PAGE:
Russell Blackstock is a senior reporter at the Weekend Herald and Herald on Sunday.

Mesh implant linked to death

A controversial hernia operation is being implicated in a New Zealand man’s illness

Geoffrey Mehrtens endured significant health issues after mesh was inserted into his abdomen during an op to repair a hernia.
Geoffrey Mehrtens endured significant health issues after mesh was inserted into his abdomen during an op to repair a hernia.

A medical specialist has linked controversial surgical mesh implants to the death of a former patient.

It is believed to be the first fatality reported in New Zealand connected to the implants.

Geoffrey Mehrtens, 54, died at Christchurch Hospital in February 2010. The father-of-three had endured significant health issues since polypropylene mesh was inserted into his abdomen during an operation to repair a hernia six years previously.

Mehrtens, from Hokitika, on the South Island's West Coast, died from multiple organ failure following a reaction to antibiotics and complications from other treatments after he was thought to have contracted an infection.

General physician Dr Lasantha Martinus, who for a period treated Mehrtens at Grey Base Hospital, Greymouth, said his patient might have survived if the problematic mesh had been removed.

"I believe ongoing problems caused by the implant could have been a contributing factor to his admission to hospital," said Martinus, who no longer works at Grey Base. "Mr Mehrtens might still be alive if he had received appropriate treatment when he needed it ... I believe this is a death that could have been avoided."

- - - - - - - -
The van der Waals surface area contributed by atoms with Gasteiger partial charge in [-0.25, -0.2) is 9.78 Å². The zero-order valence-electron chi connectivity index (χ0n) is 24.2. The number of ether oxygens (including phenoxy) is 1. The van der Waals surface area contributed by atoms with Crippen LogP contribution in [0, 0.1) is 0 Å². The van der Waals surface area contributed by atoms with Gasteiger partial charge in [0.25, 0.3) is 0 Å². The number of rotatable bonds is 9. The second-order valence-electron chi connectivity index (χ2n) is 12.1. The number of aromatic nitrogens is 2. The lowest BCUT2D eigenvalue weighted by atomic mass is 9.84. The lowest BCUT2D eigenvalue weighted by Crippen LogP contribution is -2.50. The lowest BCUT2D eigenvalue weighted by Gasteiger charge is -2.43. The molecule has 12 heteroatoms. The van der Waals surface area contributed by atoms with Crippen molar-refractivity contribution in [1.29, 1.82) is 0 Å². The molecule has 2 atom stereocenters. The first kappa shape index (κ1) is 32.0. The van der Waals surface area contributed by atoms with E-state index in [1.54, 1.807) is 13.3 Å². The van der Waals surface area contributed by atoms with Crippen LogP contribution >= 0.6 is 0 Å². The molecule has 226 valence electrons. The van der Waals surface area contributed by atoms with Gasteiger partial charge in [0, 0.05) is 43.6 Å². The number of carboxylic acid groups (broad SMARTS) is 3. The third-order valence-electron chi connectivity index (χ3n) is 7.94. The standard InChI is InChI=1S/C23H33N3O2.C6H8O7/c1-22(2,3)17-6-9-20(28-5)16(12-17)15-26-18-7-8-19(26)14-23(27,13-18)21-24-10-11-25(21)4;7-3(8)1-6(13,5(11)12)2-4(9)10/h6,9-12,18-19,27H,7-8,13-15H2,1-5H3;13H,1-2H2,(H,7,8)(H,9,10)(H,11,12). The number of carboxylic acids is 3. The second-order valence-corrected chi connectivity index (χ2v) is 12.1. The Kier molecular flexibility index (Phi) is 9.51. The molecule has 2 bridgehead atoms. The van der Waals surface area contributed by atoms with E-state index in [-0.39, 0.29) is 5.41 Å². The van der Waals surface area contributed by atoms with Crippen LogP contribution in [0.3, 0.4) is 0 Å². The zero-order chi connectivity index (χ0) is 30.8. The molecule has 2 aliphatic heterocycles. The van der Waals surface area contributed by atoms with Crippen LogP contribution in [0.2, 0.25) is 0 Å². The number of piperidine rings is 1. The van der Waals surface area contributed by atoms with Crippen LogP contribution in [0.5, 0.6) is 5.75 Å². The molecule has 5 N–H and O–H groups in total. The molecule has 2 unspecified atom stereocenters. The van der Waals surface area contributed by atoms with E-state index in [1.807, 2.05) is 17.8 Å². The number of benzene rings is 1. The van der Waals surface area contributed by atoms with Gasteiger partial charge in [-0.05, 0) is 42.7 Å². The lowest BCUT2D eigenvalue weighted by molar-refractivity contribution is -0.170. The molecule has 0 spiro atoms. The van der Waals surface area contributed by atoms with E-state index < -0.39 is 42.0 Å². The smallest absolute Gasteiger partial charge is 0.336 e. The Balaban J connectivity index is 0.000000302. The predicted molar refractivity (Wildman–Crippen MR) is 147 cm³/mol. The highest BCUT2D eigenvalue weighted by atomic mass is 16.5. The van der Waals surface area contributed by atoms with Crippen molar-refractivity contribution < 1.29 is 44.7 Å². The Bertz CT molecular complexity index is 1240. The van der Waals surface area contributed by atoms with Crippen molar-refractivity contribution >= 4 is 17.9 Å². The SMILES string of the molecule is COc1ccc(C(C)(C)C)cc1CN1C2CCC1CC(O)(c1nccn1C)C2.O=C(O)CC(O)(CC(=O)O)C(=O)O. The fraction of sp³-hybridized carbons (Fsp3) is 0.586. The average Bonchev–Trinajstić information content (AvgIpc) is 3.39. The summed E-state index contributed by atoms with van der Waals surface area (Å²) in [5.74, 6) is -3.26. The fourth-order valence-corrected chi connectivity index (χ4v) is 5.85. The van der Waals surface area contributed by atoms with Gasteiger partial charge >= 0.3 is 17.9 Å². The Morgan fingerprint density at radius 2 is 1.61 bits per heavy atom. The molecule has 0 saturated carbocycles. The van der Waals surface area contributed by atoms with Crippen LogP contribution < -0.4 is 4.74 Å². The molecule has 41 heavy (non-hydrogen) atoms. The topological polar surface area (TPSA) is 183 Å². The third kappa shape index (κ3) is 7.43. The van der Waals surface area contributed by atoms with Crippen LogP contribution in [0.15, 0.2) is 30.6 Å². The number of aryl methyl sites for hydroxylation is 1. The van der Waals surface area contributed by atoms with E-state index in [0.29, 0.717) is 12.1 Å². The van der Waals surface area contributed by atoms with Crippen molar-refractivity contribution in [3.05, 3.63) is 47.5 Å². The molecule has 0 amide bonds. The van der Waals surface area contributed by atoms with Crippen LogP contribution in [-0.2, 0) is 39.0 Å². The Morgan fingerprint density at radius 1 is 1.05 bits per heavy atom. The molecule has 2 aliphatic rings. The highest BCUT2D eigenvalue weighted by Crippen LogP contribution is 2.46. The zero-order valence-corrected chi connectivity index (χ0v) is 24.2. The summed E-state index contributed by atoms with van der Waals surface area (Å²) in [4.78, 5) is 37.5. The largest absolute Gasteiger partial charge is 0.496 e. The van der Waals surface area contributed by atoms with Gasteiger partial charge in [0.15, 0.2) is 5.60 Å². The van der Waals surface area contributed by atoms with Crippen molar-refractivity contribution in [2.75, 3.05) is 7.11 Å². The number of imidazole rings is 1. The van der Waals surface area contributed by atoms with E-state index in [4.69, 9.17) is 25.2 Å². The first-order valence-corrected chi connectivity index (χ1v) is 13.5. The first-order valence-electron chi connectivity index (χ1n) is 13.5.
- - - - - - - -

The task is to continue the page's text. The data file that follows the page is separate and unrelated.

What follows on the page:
Mehrtens' family complained to the Health and Disability Commissioner about the level of care the West Coast and Canterbury DHBs provided.

Initial findings from a subsequent investigation by the commissioner's office, issued in April last year, concluded circumstances around the death were complicated by a history of other contributing illnesses.

The report noted, however, key areas of concern included a failure to reassess the patient's suitability for surgery "in a timely manner" as well as a failure to monitor his progress and manage his treatment complications in the days leading up to his death.

In 2009, doctors at Christchurch Hospital decided it was too risky for Mehrtens to have an operation to remove the mesh, which was leaking faecal fluid and causing considerable pain and distress, because he was significantly overweight.

Despite his shedding 42kg over a few months, the operation did not go ahead and Mehrtens later died.

The commissioner instructed West Coast and Canterbury DHBs to provide Mehrtens' wife, Heather, with letters of apology. She declined to comment about the matter.

Martinus, who has been providing advocacy for Mehrtens' widow, said: "No explanation was given why he hadn't even received an appointment after losing 42kg to make himself fitter for surgery ...

"The cause of suffering of patients with surgical mesh-related complications is more than the mesh. It is due to a failure of the quality assurance system and the lack of duty of care for victims of treatment injuries."

A spokesman for the Health and Disability Commissioner said it did not comment on individual cases.

Michael Frampton, programme director for the West Coast DHB, confirmed letters of apology were sent to the Mehrtens family but he stressed neither DHBs, nor any of its staff, were found to be in breach of The Code of Rights.

"Since Mr Mehrtens' death in 2010, significant work has been undertaken and new models of care implemented to embed the level of support provided by the Canterbury District Health Board to the West Coast community for patients who have complex needs," Frampton added.

The matter was last month referred to the coroner, whose investigation has been adjourned, a spokesman for the Ministry of Justice said.

- Herald on Sunday

Sir Peter Jackson’s $80m G650 Gulfstream jet. Photo / BOP Times

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